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The Vault at PfaffsAn Archive of Art and Literature by the Bohemians of Antebellum New York
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Text for Page 088 [04-26-1851]

              testified of the coming in the sweet of the year.    Sketching, seated on the huge
cromlech-like stone, a warm suns rays on the rear, trees and sky and rustling
gentle breezes setting the tops of the grass trembling about me. And deep peace
in my heart.  Returned at sunset.   /                 The little woman hath
just signified unto me that she has let the room I now occupy to a 
married couple,  wherefore, as there�s no present vacancy in other rooms I
must clear out. I think it is the ^|not| true reason.    Well.  I wonder
what the next place will be?
  27 Sunday.  Drawing pleasurably during the greater part of the morning. Homer
Hall with me.  A walk together ere dinner by the North River.    Afternoon
reading stories by Washington Irving in the Knickerbocker magazine. Evening Cross
called, and with him and Homer, out for a walk.   Cross leaving us, we strolled
down Broadway, up the length of the Bowery, and back to Canal.     The boy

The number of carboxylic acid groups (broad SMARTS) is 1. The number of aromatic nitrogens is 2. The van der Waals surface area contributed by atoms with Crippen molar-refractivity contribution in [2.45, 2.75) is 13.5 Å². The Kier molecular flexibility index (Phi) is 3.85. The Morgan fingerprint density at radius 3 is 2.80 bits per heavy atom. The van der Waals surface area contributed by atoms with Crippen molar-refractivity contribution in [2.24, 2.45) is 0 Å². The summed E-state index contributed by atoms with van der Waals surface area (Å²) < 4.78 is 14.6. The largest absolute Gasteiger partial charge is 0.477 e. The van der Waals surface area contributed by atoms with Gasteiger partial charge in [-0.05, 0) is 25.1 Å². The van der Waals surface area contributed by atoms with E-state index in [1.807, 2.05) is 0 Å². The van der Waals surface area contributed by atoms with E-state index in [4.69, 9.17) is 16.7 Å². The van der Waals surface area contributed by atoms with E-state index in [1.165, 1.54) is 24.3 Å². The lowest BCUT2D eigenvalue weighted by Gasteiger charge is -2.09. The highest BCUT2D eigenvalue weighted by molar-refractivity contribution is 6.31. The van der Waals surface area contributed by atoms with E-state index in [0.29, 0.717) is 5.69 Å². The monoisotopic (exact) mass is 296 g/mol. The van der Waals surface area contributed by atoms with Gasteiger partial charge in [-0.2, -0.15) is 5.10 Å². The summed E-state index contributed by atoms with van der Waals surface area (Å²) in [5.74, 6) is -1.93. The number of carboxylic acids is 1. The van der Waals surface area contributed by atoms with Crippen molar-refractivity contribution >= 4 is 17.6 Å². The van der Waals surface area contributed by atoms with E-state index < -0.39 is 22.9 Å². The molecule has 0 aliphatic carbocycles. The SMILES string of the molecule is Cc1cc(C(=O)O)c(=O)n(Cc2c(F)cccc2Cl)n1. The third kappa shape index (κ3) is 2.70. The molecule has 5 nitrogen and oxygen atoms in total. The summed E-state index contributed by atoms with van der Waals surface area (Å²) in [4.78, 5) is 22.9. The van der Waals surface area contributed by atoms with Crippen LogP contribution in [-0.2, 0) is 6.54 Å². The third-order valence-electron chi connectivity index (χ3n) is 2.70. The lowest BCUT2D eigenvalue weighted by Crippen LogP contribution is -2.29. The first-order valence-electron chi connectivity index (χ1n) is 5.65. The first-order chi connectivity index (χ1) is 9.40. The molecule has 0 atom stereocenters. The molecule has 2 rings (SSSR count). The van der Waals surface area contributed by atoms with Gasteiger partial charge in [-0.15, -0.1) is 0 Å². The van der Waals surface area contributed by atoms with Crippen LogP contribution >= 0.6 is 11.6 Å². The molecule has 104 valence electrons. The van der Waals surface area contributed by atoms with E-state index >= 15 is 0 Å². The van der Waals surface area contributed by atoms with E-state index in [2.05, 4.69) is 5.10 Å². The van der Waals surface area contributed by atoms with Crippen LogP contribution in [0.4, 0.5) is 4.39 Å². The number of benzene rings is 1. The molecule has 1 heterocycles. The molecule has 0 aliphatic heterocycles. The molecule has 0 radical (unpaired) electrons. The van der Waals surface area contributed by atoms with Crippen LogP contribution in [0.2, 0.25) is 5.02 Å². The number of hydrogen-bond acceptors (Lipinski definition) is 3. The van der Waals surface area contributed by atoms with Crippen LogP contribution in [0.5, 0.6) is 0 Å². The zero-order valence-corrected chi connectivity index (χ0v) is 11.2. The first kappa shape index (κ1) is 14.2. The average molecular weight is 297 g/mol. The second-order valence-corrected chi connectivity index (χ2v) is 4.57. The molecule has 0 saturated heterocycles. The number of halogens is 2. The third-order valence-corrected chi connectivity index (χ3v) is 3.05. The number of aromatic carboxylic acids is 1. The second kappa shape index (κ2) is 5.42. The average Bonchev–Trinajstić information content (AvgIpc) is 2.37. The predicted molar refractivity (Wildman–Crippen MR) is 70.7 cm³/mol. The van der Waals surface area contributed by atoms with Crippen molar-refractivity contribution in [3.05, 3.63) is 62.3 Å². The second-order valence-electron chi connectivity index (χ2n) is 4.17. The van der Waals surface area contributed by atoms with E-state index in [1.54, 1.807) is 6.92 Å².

Andersons called in the afternoon.
  28. Monday.  Commenced a story for Andrew�s �Porcupine� as agreed �The B�hoys
in London, or How Ike Chivvles went to the World�s Fair.� Scribbling all the morning,
and after dinner induced by mine own liking and Homer Hall, to Hoboken, he
taking the gun with him.   To the old spot, where after the steep ascent he wan-
dered off intent on �sport,� I to my true pleasure.       Drawing peacefully for
two hours or so when he returned with two [word crossed out] birds he had killed. 
Beautiful
birds are they, of a warm brown plumage speckled with white.  They lie on
the table before me now, each with a hideous blood-spatch upon his innocent breast;
[words crossed out].     I detest this indifference to ^|taking| the lives of the harm
less creatures, whether manifest in the cold-blooded angler or other votary
of miscalled sport.       And the triumph is very paltry � a poor bird,
with his free, happy intensity of liberty, which who has not envied many
a time; � you take all the world he knows so well to enjoy, perchance
aye � certainly better than you do, and for what.  A dull moment of grati-               
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